Cameroon’s president orders enforcement of bilingualism law to tackle discrimination
To tackle complaints of discrimination against English speakers, Cameroon’s President Paul Biya has ordered officials to enforce a 2019 law on bilingualism and make life easier for English speakers in the French-speaking majority country.
The sense of marginalization among the English-speaking minority in Cameroon sparked a separatist conflict that, since 2017, has left more than 3,500 people dead. Earlier this week, civilians assembled at the city council in the country’s capital Yaounde to complain about difficulties they encounter in public offices because they speak only one of the central African state’s two official languages. Civilians who fled the fighting in western Cameroon between troops and separatists say they often face discrimination in public offices when speaking English.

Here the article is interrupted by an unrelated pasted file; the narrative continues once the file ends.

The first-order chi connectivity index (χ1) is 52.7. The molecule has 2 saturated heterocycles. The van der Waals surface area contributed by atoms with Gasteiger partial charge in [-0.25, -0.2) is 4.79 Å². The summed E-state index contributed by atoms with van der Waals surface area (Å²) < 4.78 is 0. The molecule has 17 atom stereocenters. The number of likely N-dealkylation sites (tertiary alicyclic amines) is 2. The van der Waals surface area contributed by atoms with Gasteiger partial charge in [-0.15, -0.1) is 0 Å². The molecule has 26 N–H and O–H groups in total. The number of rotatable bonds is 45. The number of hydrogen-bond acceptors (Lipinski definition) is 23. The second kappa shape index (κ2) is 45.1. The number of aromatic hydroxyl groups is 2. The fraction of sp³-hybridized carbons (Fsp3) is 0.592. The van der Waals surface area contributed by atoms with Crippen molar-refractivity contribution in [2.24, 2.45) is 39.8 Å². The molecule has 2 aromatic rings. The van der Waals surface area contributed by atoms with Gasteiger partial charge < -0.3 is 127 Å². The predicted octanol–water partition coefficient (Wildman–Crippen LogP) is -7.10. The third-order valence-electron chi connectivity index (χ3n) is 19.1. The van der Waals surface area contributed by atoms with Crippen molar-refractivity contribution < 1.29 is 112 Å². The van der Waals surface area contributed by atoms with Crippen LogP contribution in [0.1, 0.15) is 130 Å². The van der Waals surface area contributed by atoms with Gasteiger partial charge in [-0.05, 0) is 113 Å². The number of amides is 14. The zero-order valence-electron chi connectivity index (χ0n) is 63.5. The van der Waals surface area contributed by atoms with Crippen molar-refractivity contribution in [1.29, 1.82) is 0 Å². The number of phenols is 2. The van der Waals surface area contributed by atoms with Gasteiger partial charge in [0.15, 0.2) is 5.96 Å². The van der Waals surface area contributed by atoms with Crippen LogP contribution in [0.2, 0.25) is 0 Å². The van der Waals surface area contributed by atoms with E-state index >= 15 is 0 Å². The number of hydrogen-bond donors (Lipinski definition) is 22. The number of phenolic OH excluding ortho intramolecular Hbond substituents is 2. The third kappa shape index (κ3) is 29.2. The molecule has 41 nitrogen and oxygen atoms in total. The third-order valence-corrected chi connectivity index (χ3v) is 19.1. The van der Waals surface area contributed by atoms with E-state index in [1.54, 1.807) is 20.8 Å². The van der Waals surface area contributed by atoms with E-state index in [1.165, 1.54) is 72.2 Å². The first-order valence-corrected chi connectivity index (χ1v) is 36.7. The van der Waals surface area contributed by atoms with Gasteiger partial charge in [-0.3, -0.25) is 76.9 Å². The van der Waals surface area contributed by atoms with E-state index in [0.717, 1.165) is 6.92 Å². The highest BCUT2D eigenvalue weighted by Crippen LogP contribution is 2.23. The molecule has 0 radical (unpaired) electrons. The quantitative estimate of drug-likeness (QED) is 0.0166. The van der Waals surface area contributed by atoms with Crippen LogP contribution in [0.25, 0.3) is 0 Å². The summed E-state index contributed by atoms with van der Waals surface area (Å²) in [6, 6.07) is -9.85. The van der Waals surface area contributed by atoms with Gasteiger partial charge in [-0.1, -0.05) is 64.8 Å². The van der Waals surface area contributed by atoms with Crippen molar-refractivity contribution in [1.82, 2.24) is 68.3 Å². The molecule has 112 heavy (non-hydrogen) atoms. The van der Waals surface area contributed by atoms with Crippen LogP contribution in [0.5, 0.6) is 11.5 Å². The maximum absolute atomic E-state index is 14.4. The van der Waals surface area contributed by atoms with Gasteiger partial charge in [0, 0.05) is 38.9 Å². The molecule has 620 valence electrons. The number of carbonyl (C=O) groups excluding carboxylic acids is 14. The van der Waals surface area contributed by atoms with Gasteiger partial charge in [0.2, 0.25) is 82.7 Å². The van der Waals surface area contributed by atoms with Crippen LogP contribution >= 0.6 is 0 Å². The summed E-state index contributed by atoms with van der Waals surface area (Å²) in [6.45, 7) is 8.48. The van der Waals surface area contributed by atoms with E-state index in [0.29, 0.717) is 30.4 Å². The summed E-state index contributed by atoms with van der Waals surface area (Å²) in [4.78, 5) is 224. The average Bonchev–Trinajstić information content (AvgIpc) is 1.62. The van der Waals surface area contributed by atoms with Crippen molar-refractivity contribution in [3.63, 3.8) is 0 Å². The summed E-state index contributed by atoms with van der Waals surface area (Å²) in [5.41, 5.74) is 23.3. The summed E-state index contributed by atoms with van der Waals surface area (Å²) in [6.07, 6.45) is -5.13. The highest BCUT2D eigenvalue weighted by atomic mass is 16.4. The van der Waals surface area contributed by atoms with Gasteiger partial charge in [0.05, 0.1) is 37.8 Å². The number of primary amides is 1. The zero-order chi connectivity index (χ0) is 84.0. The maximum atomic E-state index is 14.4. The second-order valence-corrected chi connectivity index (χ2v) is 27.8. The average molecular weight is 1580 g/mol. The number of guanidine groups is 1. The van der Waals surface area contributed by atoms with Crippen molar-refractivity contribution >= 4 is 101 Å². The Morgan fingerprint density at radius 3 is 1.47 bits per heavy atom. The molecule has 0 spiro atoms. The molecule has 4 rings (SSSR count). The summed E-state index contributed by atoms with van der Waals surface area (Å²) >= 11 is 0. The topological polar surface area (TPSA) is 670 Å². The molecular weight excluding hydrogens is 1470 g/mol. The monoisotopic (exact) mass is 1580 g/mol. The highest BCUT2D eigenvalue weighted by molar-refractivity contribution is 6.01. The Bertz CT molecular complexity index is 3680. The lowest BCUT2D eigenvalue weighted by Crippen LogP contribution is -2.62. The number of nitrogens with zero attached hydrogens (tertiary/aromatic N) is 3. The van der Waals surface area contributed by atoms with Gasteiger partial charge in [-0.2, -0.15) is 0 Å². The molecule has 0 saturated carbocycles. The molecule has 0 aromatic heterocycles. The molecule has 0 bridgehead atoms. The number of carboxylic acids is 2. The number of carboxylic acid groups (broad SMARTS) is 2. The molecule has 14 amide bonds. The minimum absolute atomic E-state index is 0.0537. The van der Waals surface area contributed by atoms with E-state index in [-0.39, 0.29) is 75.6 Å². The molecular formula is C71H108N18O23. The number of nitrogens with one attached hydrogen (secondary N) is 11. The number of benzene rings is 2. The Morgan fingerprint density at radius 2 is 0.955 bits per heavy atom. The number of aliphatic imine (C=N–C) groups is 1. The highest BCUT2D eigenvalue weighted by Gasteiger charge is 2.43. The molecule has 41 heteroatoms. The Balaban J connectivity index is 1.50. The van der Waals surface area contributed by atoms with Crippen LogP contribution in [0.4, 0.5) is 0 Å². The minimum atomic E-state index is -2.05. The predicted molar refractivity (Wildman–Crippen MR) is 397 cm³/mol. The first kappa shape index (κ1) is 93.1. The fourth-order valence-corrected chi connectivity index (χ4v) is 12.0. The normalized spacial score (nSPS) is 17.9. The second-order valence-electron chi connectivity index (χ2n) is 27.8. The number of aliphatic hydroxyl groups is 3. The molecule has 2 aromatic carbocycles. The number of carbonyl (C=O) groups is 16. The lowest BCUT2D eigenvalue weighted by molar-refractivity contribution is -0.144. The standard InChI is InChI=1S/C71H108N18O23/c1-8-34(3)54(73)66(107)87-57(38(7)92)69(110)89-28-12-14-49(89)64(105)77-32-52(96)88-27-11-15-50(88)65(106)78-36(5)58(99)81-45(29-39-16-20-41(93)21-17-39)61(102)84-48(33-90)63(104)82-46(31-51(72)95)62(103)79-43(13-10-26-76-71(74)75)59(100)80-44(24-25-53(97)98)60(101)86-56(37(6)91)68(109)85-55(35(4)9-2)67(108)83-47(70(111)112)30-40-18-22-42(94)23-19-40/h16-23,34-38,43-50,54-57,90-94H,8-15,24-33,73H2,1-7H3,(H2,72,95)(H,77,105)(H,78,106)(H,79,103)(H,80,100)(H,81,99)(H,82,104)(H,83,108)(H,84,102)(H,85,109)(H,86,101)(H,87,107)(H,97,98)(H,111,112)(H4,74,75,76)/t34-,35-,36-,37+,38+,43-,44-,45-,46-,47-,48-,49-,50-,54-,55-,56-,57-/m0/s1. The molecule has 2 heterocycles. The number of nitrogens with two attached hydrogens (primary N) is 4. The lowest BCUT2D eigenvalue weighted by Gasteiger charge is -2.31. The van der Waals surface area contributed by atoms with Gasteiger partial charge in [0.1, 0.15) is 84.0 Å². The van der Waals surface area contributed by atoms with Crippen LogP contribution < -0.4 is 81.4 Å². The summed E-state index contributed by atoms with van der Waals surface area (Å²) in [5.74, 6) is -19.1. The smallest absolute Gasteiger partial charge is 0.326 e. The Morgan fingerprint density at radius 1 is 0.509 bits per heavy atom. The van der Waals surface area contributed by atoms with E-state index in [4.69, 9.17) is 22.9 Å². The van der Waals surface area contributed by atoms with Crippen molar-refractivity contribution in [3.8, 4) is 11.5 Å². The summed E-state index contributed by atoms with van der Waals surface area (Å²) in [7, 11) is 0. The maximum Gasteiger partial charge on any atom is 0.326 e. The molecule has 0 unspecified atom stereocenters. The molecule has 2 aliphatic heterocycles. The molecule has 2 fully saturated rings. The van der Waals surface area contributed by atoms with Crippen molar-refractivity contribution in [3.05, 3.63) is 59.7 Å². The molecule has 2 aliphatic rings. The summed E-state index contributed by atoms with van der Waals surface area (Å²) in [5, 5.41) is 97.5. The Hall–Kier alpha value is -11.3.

A December 2019 law states that French and English have the same value and should be used equally in public offices, and says Cameroonians should be able to express themselves in either language. But according to officials dispatched to enforce the bilingualism law, people reportedly abuse public office by refusing to attend to civilians who speak either in English or French. The Cameroon president is said to no longer tolerate French-speaking workers imposing the French language on English-speaking citizens, and English-speaking workers should also be patient when they receive French speakers in public offices. After educating citizens on the importance of the two languages co-existing peacefully, the government is now ordering Cameroonians who do not speak the two languages to register in language schools. Signboards written in one language are being pulled down and replaced.